The scheme is aimed at small firms that have a viable business proposal, but have tried and failed to obtain a conventional loan from a bank, because of a lack of security or business track record.
Main criticism is that is costly and banks are reluctant to use the scheme because it is excessively bureaucratic and expensive to administer.
Leasing and hire purchase
This is the second most important source of finance to small firms. The ownership of asset rests with the lessor who allows the lessee the use of the asset for an agreed period.
Operating lease: the asset is leased for a period that is substantially shorter than is useful economic life. The responsibility for servicing and maintenance rests with the lessor.
Finance lease: transfers substantially al the risks and rewards of ownership to the lessee. It is a contractual commitment to make a series of payments for the use of an asset over the majority of the asset’s life.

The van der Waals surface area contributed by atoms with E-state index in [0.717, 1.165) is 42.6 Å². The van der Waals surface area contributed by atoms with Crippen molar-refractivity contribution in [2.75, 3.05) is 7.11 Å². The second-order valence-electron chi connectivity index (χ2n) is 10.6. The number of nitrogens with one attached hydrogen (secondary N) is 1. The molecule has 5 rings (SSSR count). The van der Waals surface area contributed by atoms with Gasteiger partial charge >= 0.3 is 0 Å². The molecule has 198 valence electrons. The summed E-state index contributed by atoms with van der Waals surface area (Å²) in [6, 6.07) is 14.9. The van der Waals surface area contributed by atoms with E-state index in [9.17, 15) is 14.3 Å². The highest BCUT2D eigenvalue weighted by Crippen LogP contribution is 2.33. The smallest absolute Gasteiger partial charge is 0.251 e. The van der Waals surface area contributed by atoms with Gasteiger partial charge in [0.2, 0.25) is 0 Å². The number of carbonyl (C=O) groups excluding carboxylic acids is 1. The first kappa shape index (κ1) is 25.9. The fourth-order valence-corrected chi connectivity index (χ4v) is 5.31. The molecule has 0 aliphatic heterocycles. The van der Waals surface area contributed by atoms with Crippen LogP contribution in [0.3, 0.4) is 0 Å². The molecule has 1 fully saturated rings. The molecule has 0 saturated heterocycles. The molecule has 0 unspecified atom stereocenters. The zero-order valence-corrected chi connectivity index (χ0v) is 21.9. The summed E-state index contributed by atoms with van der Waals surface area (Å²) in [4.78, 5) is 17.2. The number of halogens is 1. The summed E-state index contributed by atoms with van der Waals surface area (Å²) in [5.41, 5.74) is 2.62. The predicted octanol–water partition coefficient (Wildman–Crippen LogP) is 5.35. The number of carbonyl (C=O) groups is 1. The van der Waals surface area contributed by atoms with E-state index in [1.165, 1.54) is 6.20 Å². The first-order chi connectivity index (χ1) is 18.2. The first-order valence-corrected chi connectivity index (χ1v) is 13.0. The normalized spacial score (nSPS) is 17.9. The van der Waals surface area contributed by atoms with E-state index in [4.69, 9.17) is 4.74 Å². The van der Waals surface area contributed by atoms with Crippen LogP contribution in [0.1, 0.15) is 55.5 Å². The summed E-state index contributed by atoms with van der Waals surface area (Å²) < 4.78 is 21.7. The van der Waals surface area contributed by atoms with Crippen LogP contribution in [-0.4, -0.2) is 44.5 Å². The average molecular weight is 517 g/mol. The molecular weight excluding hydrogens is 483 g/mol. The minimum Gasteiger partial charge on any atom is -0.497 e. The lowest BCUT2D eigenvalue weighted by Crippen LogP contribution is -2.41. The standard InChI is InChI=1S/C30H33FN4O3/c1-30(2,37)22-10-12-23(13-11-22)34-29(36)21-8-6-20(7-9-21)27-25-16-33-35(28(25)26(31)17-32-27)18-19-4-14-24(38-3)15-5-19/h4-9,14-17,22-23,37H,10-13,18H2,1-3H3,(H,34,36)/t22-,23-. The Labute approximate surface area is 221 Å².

The finance contributed by the owner(s) of the enterprise.
The Alternative Investment Market (AIM)
Alternative Investment Market gives early development companies access to new public funding with fewer regulatory requirements, usually resulting in lower legal, accounting, and administrative costs, along with faster capitalization.
Venture capital
This is finance provided to companies by specialist financial institutions.
Informal venture capital (business angels)
Business angels are a source of informal venture capital. They are wealthy individuals, rather than financial institutions, who tend to have considerable business experience and are wiling to invest in start-ups, early-stage or expanding enterprises.
This is the purchase by a factor of the trade debts of a business, usually for immediate cash.

13.4 The capital structure decision

The main question when deciding how the firm should be financed is whether there is an optimal capital structure that will maximize the value of the firm and hence shareholders’ wealth. Small firms are subject to very different financial, economic and socio-economic structures compared with large firms. There tends not to be a separation between ownership and control of firms and large firms are listed and quoted on markets. These are two significant characteristics of small firms that are likely to influence the capital structure decision.